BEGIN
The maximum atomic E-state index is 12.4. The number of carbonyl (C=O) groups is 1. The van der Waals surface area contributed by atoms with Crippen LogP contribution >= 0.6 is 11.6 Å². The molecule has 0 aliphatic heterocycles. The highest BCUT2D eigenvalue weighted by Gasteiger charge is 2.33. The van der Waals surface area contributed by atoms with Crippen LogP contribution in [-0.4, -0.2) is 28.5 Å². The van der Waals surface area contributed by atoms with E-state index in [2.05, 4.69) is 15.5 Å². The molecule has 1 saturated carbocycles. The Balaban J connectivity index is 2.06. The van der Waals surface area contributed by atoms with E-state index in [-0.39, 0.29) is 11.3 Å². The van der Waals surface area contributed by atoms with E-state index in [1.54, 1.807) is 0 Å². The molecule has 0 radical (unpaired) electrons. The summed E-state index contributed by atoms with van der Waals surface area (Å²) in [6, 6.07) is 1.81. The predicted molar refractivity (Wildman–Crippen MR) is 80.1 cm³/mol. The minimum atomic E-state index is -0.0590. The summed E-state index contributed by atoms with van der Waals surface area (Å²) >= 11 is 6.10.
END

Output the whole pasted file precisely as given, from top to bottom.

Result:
The maximum atomic E-state index is 12.4. The number of carbonyl (C=O) groups is 1. The van der Waals surface area contributed by atoms with Crippen LogP contribution >= 0.6 is 11.6 Å². The molecule has 0 aliphatic heterocycles. The highest BCUT2D eigenvalue weighted by Gasteiger charge is 2.33. The van der Waals surface area contributed by atoms with Crippen LogP contribution in [-0.4, -0.2) is 28.5 Å². The van der Waals surface area contributed by atoms with E-state index in [2.05, 4.69) is 15.5 Å². The molecule has 1 saturated carbocycles. The Balaban J connectivity index is 2.06. The van der Waals surface area contributed by atoms with E-state index in [-0.39, 0.29) is 11.3 Å². The van der Waals surface area contributed by atoms with E-state index in [1.54, 1.807) is 0 Å². The molecule has 0 radical (unpaired) electrons. The summed E-state index contributed by atoms with van der Waals surface area (Å²) in [6, 6.07) is 1.81. The predicted molar refractivity (Wildman–Crippen MR) is 80.1 cm³/mol. The minimum atomic E-state index is -0.0590. The summed E-state index contributed by atoms with van der Waals surface area (Å²) >= 11 is 6.10.